AQA GCSE Chemistry

Revision Notes

6.2.1 Reversible Reactions

Reversible Reactions

  • Some reactions go to completion, where the reactants are used up to form the product molecules and the reaction stops when the reactants have been exhausted
  • In reversible reactions, the product molecules can themselves react with each other or decompose and form the reactant molecules again
  • It is said that the reaction can occur in both directions: the forward reaction (which forms the products) and the reverse direction (which forms the reactants)
  • When writing chemical equations for reversible reactions, two opposing arrows are used to indicate the forward and reverse reactions occuring at the same time
  • Each one is drawn with just half an arrowhead – the top one points to the right, and the bottom one points to the left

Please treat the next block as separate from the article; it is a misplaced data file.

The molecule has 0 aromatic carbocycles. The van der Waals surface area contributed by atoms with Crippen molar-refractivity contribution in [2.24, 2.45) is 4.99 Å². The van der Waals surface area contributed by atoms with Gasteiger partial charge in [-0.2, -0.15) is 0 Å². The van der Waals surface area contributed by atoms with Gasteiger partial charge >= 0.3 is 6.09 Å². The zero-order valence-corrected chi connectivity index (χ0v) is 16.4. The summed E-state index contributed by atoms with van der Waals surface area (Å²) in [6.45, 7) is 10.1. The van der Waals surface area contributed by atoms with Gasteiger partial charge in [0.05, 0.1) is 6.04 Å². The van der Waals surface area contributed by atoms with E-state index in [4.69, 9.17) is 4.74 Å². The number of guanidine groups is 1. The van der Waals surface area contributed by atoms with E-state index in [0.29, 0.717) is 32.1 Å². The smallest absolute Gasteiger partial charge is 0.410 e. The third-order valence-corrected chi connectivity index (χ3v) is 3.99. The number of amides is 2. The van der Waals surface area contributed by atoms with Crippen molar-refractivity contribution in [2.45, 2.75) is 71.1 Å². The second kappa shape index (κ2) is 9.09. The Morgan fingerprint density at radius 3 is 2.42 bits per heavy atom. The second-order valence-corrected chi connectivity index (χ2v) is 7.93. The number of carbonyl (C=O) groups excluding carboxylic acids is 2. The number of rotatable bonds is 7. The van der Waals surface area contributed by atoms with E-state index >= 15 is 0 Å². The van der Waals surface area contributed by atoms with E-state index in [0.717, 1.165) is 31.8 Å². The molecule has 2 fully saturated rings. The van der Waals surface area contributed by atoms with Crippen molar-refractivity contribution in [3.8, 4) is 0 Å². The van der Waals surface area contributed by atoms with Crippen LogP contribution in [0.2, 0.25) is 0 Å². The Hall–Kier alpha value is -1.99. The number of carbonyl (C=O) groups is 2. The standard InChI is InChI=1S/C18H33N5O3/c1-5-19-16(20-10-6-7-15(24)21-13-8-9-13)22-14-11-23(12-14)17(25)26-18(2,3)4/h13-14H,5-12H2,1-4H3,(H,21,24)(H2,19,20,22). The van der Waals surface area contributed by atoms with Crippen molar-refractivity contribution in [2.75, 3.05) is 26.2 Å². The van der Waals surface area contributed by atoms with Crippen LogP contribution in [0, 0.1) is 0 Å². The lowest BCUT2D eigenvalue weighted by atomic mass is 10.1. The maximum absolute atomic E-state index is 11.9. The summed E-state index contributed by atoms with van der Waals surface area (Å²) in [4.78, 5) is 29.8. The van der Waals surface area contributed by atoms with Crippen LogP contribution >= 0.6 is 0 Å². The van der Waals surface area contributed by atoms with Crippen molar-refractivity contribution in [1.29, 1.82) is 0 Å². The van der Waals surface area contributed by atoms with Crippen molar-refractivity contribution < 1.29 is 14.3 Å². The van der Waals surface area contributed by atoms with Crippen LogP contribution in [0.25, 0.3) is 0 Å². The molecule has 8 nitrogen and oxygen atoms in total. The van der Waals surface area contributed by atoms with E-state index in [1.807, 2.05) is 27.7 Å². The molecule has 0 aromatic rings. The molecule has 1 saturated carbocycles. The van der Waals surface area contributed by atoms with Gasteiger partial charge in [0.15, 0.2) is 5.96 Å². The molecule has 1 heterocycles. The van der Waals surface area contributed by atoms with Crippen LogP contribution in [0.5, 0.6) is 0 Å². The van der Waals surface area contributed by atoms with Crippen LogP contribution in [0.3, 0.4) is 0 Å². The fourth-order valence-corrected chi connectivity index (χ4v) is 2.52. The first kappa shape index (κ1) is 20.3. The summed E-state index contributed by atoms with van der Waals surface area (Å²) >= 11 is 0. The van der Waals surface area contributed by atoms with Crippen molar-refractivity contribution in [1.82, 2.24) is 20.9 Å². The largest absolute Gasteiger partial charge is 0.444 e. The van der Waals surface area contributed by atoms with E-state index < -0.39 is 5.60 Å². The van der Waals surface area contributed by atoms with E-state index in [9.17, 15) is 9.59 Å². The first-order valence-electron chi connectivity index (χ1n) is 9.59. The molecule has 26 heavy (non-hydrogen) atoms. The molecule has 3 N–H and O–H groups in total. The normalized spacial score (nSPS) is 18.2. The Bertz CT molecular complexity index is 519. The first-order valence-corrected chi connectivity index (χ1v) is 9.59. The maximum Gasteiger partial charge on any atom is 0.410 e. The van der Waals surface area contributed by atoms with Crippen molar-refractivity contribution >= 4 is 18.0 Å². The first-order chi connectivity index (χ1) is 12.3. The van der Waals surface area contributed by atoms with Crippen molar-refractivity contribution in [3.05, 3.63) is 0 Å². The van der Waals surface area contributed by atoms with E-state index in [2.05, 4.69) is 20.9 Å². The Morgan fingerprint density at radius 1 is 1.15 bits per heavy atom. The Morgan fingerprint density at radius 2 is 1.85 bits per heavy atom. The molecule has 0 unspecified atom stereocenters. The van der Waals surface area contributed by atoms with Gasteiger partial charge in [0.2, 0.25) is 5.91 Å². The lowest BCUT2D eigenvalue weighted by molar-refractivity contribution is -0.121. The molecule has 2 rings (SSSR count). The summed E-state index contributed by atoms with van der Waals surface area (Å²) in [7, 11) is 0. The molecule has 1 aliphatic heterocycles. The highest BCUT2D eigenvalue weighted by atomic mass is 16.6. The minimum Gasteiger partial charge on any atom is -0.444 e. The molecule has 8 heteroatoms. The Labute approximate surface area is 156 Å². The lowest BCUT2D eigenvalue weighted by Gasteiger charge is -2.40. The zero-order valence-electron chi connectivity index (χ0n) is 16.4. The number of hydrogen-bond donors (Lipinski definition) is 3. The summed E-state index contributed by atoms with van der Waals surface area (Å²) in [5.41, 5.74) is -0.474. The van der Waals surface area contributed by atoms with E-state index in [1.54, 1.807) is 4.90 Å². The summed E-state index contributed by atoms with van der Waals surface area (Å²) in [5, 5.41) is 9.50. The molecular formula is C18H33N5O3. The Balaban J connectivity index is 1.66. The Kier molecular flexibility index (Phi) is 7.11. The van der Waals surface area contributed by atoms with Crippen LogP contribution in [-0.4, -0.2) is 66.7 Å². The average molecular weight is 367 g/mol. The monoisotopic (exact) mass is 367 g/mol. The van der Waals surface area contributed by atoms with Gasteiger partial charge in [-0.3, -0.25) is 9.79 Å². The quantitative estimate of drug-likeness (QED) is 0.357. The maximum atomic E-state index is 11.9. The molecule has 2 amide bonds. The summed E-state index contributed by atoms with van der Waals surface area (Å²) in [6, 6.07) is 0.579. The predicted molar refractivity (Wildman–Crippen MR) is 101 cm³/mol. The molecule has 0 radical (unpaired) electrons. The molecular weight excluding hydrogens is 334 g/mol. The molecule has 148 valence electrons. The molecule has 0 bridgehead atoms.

• The direction a reversible reaction takes can be changed by changing the reaction conditions
  • For example heating ammonium chloride produces ammonia and hydrogen chloride gases:

NH4Cl (s) → NH3 (g) + HCl (g) 

  • As the hot gases cool down they recombine to form solid ammonium chloride

NH3 (g) + HCl (g) → NH4Cl (s)  

  • So, the reversible reaction is represented like this:

NH4Cl (s) NH3 (g) + HCl (g)

Exam Tip

The reverse reaction may also be called the backwards reaction. A generic reversible reaction is shown as

A + B C + D

Author: Francesca

Fran has taught A level Chemistry in the UK for over 10 years. As head of science, she used her passion for education to drive improvement for staff and students, supporting them to achieve their full potential. Fran has also co-written science textbooks and worked as an examiner for UK exam boards.
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